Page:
Posts Tagged ‘Jury nullification’


(For the last few months we’ve been running the best posts from years past, posts that will be new to most of our subscribers. This one is from 2015. We’ll be posting more blasts from the past for the next several months, and will intersperse them with new material.)

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There’s a story in today’s Guardian on a dispute in Denver over volunteers handing out informational flyers about jury nullification in front of the courthouse. The district attorney has charged two activists with felony jury tampering (!) for handing out the flyers, while the city attorney has directed the cops to stop arresting people for handing out flyers, because such arrests are an obvious violation of the right of free speech.

For those unfamiliar with the concept, jury nullification consists of juries refusing to convict defendants either because they believe that the law in question is unjust or because they believe that defendants had good reason for breaking the law in question.

Most people believe that juries are bound to follow judges’ instructions and convict defendants regardless of whether jurors consider a law unjust or that defendants are justified in breaking it. There is no such obligation. Juries can find defendants not guilty in such circumstances, and there’s not a thing judges or prosecutors can do to them because of it.

Over the years, there have been many horrendous miscarriages of justice resulting from juries being unaware of this, and prosecutors want to keep it that way.

So, what the activists handing out flyers at the Denver courthouse were and are doing is not only courageous, but important. If enough people become aware that jury nullification is possible, it would put a brake on the power of the state to steamroller political activists.

The best source of information on jury nullification is the Fully Informed Jury Association. Check ’em out, please.


We started this blog in July 2013. Since then, we’ve been posting almost daily.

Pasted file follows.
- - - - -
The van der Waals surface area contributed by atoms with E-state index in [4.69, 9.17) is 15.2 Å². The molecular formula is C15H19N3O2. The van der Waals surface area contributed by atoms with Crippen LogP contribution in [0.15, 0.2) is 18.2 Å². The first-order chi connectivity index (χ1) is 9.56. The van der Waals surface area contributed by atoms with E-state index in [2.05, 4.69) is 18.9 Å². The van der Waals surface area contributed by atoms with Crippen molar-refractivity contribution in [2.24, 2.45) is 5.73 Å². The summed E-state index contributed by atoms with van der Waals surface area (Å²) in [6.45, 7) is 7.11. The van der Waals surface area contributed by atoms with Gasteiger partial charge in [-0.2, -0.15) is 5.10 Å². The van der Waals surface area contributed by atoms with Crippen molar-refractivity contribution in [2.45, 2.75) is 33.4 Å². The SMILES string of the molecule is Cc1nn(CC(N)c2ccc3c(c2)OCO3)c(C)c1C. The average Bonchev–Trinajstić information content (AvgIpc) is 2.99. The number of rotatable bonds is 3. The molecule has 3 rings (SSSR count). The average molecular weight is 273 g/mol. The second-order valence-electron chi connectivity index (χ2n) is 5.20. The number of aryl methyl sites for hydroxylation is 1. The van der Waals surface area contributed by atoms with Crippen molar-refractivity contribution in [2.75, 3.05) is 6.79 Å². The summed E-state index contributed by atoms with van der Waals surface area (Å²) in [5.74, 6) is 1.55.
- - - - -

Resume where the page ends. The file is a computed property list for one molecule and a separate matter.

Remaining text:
When considering the popularity of the posts, one thing stands out:  in all but a few cases, popularity declines over time.

As well, the readership of this blog has expanded gradually over time, so most readers have never seen what we consider many of our best posts. Because of this, we’ve been putting up “best of” lists for that last two weeks.

Here are the lists we’ve already posted:

And here are our final 2015 “best of” lists:

Politics

Economics


There’s a story in today’s Guardian on a dispute in Denver over volunteers handing out informational flyers about jury nullification in front of the courthouse. The district attorney has charged two activists with felony jury tampering (!) for handing out the flyers, while the city attorney has directed the cops to stop arresting people for handing out flyers, because such arrests are an obvious violation of the right of free speech.

For those unfamiliar with the concept, jury nullification consists of juries refusing to convict defendants either because they believe that the law in question is unjust or because they believe that defendants had good justification for breaking the law in question.

Most people believe that juries are bound to follow judges’ instructions and convict defendants regardless of whether jurors consider a law unjust or that defendants are justified in breaking it. There is no such obligation. Juries can find defendants not guilty in such circumstances, and there’s not a thing judges or prosecutors can do to them because of it.

Over the years, there have been many horrendous miscarriages of justice resulting from juries being unaware of this, and prosecutors want to keep it that way.

So, what the activists handing out flyers at the Denver courthouse were and are doing is not only courageous, but important. If enough people become aware that jury nullification is possible, it would put a brake on the power of the state to steamroller political activists.

The best source of information on jury nullification is the Fully Informed Jury Association. Check ’em out, please.